Wish You Weren’t Here
A modern-day series of supernatural horror comedy adventures, by acclaimed author and TV scriptwriter.
01/11/2021 | POSTED BY Rob Wilding
On the wonderful, sorely missed Writers’ Jolly (by which I mean, ‘very business-like industry conference’) Craft of Comedy at Llandudno, I would regularly annoy fellow writers by pointing at the Hydro Hotel and loudly declaring ‘that’s haunted’. In my defence, it’s a very haunted-looking building. The Victorian gothic grandness adorned with Edwardian and 20th-century modernist additions gives it a feeling of not quite belonging to any one time. Add to the fact that, like so many grand Victorian hotels, it faces out to sea and you have got yourself a building that fills my mind’s eye with creeping ghosts.
I love spaces that don’t feel quite right. ‘Liminal’, as the kids say, and seaside towns, to my mind, usually have that vibe, especially in the winter, when only a few ice cream kiosks are still open, when eating chips is a race against heat loss and seagull gang violence, when the ‘stroll along the prom prom prom’ is an act of attrition against the weather, being taken by brave dog walkers, joggers, and the sheer bloody wilful. This is a silly little archipelago with coastlines full of these slightly faded Victorian seaside resorts.
I’ve wanted to write a story about a haunted island resort for ages, so when Farrago finally gave me the chance with Wish You Weren’t Here, I took inspiration from some of my favourite real-life seaside spots that make me go ‘that’s haunted.’
I lived in North West Wales as a young girl, and we used to go sailing on the Menai Strait. At night, there’s something about the disparity between the lights of Caernarfon’s streets and castle, right on the water’s edge, and the comparative darkness of the stretch of Anglesey’s coastline on the other side of the black water that I always found in equal parts disturbing and comforting. The idea of a dark island sitting, waiting across the water from bright, busy streets gives me a pleasant, ASMR-like shiver even now. Also, while it doesn’t have the dilapidated Victorian vibe I went with for Coldbay, the tidal island of Ynys Llanddwyn – where we used to sail – has a desolate, limbo-like beauty. I could cross dark water to that place in sleep or death and find a cold, windswept peace.
Even though Coldbay is set near Skegness, it’s much more based on Kent, Sussex, and Wales than it is Lincolnshire. Herne Bay, like Coldbay, lost the majority of its pier to fire and now has a desolate, crumbling zombie of a pierhead left all alone out at sea like a sad little dead wooden island. Sometimes in Herne Bay, you can hear ghostly, echoey explosions from an MoD site on the other side of the estuary, in Essex. This would be creepy enough, but the eeriness is added to by the Maunsell Forts – the rusting, abandoned husks of WW2 gun turrets jutting out of the water on thin legs like alien fighting machines, dead and rotting and the colour of Mars.
My husband’s home town, still home to my in-laws and therefore the seaside town I visit the most. A good, haunted-atmosphere British seaside town is like Norma Desmond in Sunset Boulevard – kinda crumbly now but by GOD, you should have seen her in her heyday when the moving pictures were silent. Hastings is like that. It’s actually kind of cool and artsy, a slightly more affordable Brighton, but the seafront itself is all once stunningly grand buildings with little bucket & spade kiosks on the ground floor. Occasionally big chunks of the cliff just collapse and there’s nothing you can do about it. One of the main car parks is underneath said cliffs. Good luck with that. Like Herne Bay, it was cursed with a curiously flammable pier and now has a perfectly nice, very cold little new pier with fairy lights and huts selling nick-nacks, which I based Coldbay’s new pier off. ‘The Ship’ pub is based on the wooden fishing huts on the seafront, which remind me of a shipwreck.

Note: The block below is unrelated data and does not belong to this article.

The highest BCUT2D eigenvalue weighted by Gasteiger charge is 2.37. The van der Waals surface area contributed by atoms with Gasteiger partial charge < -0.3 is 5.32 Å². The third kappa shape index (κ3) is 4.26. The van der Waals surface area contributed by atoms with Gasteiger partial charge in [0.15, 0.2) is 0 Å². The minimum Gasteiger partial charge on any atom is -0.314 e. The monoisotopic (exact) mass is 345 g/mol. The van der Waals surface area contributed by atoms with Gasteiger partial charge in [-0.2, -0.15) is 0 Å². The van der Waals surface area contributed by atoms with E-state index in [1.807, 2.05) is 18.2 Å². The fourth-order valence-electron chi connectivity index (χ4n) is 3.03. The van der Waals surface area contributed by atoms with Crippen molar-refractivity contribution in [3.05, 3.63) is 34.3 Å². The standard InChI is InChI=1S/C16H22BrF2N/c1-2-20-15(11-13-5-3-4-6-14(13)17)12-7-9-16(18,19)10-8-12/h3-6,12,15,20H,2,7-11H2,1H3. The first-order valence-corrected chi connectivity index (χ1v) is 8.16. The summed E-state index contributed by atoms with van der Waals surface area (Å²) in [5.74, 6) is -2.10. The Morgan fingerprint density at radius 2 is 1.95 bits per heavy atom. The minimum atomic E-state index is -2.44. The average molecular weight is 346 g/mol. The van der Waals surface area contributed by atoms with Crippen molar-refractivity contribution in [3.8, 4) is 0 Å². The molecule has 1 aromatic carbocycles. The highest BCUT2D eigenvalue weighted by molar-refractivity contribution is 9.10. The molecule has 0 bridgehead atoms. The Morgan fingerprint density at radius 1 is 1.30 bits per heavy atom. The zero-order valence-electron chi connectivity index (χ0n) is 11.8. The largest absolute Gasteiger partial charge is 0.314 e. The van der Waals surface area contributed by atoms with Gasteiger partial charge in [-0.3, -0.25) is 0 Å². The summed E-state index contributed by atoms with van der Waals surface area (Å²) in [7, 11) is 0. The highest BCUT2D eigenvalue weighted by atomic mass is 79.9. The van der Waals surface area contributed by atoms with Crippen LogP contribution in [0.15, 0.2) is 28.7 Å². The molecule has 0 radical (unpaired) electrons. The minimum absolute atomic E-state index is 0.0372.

Cold Harbour in Canterbury. Coldbay was named after a set of boarded up council flats in Canterbury, near a bus stop I used to use. They have since been knocked down for a fancy new retail estate. They looked almost certainly like what you’re picturing right now.
Gabby Hutchinson Crouch
Skegness: It has been rumoured that the name ‘Skegness’ means either “Skeggi’s headland” or “beard-shaped headland”. This is because the Old East Norse word “skeg” meaning beard, or “skeggi” meaning bearded one, is thought to have come from the Viking who established the original settlement. As if you needed more of an excuse to let that goatee loose in the bracing winds. Man buns are not acceptable however – put it away.
Llandudno: During lockdown, the wild goats of Llandudno took the town by storm causing chaos as they deemed neighbourhood gardens fair game for a spot of lunch. The randy Great Orme’s missed out on their annual contraceptive programme due to lockdown restrictions and their numbers have continued to rise. Locals remain hopeful that the herd heads for the hills soon and tire of their adolescent lovemaking.
Hastings: If the Hastings Direct jingle is the first thing to pop into your head when we say ‘1066’ you’ll relish in this nugget of myth-busting goodness. The Battle of Hastings – which arguably takes second place following this summer’s Gurning Competition as the greatest event to grace the southern shores – did not actually take place in Hastings. It in fact took place in a field seven miles away, which is now the appropriately named village of Battle…
17/11/22 | POSTED BY Rob Wilding
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